The Definitive Dwiggins no. 42—The Annual of Bookmaking
W.A. Dwiggins was at the zenith of his career in 1938. The American Institute of Graphic Arts (AIGA) had held an exhibition of his work in November 1937, the first time that a living designer had been so honored. Over the course of the previous ten years Dwiggins had completed two typefaces (Metro and Electra) for Mergenthaler Linotype and was in the process of finishing up a third (Caledonia) for Mergenthaler Linotype; had designed four outstanding books for The Limited Editions Club and another eleven highly praised ones in the fine printing manner for other publishers; and established himself as the preferred freelance designer for Alfred A. Knopf, Inc.  Dwiggins’ level of success was made manifest in The Annual of Bookmaking 1927–1937 (New York: The Colophon, 1938), a book that could almost as easily have been called The Annual of Dwiggins.
The Annual of Bookmaking consists of signatures, varying in length from twelve to 32 pages and printed on different paper stocks, from twenty-five contributors in the publishing and printing world. In order of appearance they are: the American Institute of Graphic Arts, the University of California Press, Alfred A. Knopf, the University of North Carolina Press, the Rydal Press, Simon & Schuster, the Riverside Press, Wolff Book Manufacturing Co., the Walpole Printing Office, the Derrydale Press, Paul McPharlin, Hawthorn House, the George Grady Press, the Ward Ritchie Press, Yale University Press, Lanston Monotype Machine Co., Taylor & Taylor, the Press of the Woolly Whale, Haddon Craftsmen, The Limited Editions Club, the Overbrook Press, the Lakeside Press, Mergenthaler Linotype Co., the University of Oklahoma Press, and Pynson Printers. The latter printed the book.
Dwiggins’ connection with The Annual of Bookmaking begins with the binding which he designed with an abstract stencil pattern stamped in silver foil over bluish gray cloth on the left and beige cloth on the right. The hand-lettered title, stamped in black, was adjusted and reused for the spine and (in conjunction with an illustration by Rockwell Kent [1882–1971]) for the title page. The imprint and date on the binding are hand-lettered and stamped in silver foil. But Dwiggins’ presence in the annual extends beyond the cover and title page to be part, in varying degrees, of nine of the twenty-five contributions.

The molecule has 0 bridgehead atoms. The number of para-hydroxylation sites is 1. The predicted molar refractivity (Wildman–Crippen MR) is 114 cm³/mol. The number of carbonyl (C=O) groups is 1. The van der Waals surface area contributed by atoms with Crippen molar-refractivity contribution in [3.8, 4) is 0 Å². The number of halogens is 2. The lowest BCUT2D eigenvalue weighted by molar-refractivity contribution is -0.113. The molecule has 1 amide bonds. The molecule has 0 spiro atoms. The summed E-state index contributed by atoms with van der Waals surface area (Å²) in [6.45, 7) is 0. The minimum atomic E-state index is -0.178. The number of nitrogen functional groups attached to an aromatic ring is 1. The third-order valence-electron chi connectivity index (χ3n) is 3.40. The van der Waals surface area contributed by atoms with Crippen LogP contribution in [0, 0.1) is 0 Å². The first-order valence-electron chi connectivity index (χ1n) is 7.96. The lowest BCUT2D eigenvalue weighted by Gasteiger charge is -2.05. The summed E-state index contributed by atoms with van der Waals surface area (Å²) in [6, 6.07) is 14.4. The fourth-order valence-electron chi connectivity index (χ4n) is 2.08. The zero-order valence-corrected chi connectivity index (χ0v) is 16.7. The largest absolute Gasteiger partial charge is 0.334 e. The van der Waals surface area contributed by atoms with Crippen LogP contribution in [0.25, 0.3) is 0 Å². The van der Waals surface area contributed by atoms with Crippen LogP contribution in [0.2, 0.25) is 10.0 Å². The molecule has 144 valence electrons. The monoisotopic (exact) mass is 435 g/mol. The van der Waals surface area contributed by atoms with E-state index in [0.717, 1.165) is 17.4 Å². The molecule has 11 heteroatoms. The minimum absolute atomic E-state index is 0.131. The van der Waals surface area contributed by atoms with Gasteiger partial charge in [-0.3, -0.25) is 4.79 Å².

The annual opens with “By way of preface: Exordium, or this way in” by John T. Winterich (1891–1970) who immediately poses a ten part quiz, in which a score of 3 is considered passing. The third question is: “Who is Hermann Püterschein?”—a reference to Dwiggins’ alter ego and a signal that Dwiggins is going to loom large in the book.
The AIGA contribution is a list of the winners of the 50 Books of the Year competitions from its inauguration in 1923 through 1938. Dwiggins won once in 1927 (and contributed a title page to another winner), twice in 1929, once every year from 1930 to 1936, and twice in 1937 and 1938. Four of the winning books were done for Knopf: Paraphs (1929), Seven Famous Novels by H.G. Wells (1934), Gunnar’s Daughter (1936) and Zest for Life (1937).